Overview of all FOI Law Around the World – 2011 update

Reprinted with Permission from FRINGE SPECIAL, a biweekly journal with freedom of information news for specialists and researchers, originally published October, 9 2011. More information in the colophon at the bottom of this paper. To contact the author via email – Roger Vleugels and LinkedIn – Roger Vleugels.


  • There are more FOIA lists; in my overview the date on which a FOIA comes into power is the decisive one. Other dates like the one for approval or adoption are also mentioned in my overview.
  • This update has more than 250 improvements.
  • Please feel free to mail me corrections.
  • Please mail me information on FOI request volumes, see bottom of page 2 and page 13-14-15.

Overview of all FOI Laws – 2011


Editor’s note – quoted from the September 20, 2010 version of this guide, by Roger Vleugels:

One of the problems editing this Overview is that there is no good definition of a FOIA. The working definition I use includes: it has to be a law in strict sense, a right of access, with complaint and appeal possibilities [decrees are included if they have true complaint and appeal possibilities]. So in this list are also very poor FOIAs, like those of for instance Italy and Zimbabwe. A second important part of the definition, and in line with the practitioners point of view, is that the FOIA must be in power for at least the executive part of the trias politica.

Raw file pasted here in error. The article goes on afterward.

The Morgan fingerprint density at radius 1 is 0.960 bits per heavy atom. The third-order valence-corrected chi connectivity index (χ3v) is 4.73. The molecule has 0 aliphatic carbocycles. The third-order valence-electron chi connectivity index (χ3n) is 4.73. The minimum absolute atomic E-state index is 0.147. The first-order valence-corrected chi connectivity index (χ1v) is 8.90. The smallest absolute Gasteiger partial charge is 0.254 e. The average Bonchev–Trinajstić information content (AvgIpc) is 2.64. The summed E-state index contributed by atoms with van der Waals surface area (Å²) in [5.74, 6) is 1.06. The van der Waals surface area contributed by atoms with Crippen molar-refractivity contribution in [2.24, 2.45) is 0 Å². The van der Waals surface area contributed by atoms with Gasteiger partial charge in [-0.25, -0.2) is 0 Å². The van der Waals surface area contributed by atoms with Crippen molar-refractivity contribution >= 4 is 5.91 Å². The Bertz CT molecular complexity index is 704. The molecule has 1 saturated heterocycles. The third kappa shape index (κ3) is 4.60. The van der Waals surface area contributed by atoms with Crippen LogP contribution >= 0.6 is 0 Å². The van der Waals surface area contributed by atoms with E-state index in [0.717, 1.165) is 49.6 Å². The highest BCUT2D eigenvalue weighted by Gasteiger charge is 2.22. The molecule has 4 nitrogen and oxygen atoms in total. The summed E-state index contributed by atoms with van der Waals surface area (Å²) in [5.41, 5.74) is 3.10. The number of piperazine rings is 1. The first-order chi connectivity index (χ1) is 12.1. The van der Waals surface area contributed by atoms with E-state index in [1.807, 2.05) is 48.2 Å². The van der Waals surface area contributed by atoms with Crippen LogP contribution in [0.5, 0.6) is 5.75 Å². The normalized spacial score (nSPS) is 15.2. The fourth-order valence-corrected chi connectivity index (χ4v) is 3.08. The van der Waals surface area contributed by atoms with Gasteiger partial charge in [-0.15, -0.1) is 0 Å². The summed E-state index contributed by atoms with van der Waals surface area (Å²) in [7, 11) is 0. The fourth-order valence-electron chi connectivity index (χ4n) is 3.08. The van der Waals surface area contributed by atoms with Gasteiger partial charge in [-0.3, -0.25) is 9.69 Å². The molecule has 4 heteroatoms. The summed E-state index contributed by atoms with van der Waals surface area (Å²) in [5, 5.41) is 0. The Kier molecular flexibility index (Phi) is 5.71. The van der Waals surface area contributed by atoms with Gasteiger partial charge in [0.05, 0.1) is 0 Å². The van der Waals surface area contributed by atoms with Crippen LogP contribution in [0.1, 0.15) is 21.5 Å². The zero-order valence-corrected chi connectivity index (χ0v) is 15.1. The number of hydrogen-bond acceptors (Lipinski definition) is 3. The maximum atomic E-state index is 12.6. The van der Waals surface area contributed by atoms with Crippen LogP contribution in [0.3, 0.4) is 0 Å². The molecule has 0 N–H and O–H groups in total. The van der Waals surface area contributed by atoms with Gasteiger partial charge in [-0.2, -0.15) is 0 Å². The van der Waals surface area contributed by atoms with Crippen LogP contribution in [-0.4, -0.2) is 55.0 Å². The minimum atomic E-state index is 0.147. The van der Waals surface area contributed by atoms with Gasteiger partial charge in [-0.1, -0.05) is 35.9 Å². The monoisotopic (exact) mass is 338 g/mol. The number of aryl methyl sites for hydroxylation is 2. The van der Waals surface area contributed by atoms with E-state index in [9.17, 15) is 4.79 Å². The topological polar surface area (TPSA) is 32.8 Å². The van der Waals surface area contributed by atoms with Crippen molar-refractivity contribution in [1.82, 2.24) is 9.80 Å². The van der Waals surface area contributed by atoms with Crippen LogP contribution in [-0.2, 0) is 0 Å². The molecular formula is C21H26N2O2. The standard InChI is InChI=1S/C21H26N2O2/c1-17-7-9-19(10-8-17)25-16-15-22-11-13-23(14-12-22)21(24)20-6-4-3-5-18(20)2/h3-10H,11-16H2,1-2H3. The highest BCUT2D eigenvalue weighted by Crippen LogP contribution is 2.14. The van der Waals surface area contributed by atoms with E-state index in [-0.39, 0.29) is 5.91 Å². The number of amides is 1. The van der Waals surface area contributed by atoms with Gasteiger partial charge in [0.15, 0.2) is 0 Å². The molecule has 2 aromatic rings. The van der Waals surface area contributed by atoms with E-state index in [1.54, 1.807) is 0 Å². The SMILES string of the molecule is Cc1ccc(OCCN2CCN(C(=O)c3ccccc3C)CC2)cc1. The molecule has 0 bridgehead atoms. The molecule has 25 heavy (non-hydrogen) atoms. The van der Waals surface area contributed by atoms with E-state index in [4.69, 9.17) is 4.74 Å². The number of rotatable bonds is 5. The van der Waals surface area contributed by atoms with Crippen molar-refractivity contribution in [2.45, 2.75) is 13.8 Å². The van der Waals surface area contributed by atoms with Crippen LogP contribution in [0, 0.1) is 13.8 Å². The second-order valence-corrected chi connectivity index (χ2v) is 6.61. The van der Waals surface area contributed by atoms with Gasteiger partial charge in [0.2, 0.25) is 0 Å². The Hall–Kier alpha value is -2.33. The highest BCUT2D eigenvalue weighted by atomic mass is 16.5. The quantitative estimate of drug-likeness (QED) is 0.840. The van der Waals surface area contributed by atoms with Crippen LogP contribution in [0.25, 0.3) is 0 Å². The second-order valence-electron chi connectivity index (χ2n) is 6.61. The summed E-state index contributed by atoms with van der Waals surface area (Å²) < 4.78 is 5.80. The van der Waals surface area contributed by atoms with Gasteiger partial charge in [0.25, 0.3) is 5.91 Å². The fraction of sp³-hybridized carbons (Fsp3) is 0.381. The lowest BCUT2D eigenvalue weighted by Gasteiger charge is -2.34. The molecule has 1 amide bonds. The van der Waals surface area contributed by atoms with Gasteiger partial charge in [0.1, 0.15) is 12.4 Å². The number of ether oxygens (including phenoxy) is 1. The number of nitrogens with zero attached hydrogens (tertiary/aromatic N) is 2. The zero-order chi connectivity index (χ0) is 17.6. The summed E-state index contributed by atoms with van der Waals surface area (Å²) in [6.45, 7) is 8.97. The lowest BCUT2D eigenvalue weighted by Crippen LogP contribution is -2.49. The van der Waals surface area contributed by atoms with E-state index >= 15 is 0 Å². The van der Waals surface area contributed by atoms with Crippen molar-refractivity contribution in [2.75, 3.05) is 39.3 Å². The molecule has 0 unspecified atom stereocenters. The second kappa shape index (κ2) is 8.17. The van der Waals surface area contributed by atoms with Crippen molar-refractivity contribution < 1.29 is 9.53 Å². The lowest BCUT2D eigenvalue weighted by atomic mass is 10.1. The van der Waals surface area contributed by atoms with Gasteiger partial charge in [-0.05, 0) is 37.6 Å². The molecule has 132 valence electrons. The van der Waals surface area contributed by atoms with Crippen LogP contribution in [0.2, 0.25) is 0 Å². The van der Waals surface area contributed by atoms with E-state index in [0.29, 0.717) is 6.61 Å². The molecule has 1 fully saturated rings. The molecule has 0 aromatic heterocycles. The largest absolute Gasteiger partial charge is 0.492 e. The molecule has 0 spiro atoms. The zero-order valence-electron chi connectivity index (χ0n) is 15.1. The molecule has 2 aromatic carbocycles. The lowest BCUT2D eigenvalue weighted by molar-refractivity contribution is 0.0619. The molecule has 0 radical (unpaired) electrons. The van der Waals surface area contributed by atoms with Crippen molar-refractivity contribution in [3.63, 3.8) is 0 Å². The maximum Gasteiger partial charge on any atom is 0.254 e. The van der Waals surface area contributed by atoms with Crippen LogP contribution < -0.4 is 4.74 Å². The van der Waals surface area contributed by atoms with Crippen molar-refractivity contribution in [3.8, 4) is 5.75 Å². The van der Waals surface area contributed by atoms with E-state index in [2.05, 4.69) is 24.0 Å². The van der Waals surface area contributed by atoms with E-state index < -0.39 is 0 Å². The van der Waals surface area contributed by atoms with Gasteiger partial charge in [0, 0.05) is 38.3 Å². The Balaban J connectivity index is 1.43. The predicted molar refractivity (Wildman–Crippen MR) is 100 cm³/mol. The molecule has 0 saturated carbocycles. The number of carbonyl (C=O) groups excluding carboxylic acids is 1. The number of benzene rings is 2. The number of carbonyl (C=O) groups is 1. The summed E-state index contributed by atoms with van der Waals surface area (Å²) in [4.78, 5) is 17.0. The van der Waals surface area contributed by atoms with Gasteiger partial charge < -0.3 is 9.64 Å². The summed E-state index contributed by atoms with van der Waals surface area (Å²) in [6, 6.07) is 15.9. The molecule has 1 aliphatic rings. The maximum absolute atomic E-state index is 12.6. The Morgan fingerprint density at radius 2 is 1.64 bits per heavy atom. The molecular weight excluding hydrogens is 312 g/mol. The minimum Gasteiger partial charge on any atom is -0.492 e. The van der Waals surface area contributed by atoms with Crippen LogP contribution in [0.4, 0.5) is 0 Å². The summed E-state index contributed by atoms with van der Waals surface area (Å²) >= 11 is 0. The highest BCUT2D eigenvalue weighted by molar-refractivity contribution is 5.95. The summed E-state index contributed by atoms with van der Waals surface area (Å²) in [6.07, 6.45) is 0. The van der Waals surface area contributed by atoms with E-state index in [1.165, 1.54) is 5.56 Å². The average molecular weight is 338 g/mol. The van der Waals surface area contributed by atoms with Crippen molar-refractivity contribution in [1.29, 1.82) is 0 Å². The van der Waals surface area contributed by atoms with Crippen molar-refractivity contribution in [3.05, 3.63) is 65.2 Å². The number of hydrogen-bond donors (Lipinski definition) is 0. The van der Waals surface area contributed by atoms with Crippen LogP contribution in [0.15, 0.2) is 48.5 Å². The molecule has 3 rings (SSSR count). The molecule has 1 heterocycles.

88 countries do have a FOIA in power.

  • 7 more than in last years update: El Salvador, Ethiopia, Guinea-Conakry, Liberia, Niger, Nigeria, Tunisia.

Country 89 – Malaysia

  • In the section with the sub-national FOIAs a lot of improvements among them the FOIA of Selangor, a state of Malaysia which itself has no FOIA in power.

Africa is catching up – Europe: a stand still.

  • Most of the new countries are African ones.
  • The black spots in Europe [Luxembourg, Malta, Spain and some smaller entities] remain black, although there are some hopeful signs in Spain.

100 FOIA countries within 2-3 years

  • About a dozen countries do have a serious draft or even an already adopted/approved FOI law, see the B section, so it is safe to say that within 2-3 years in 100 countries FOIAs will be in effect.

Positive and negative

  • Several countries are moved from the C to the B section and some are downgraded from the B to the C section.
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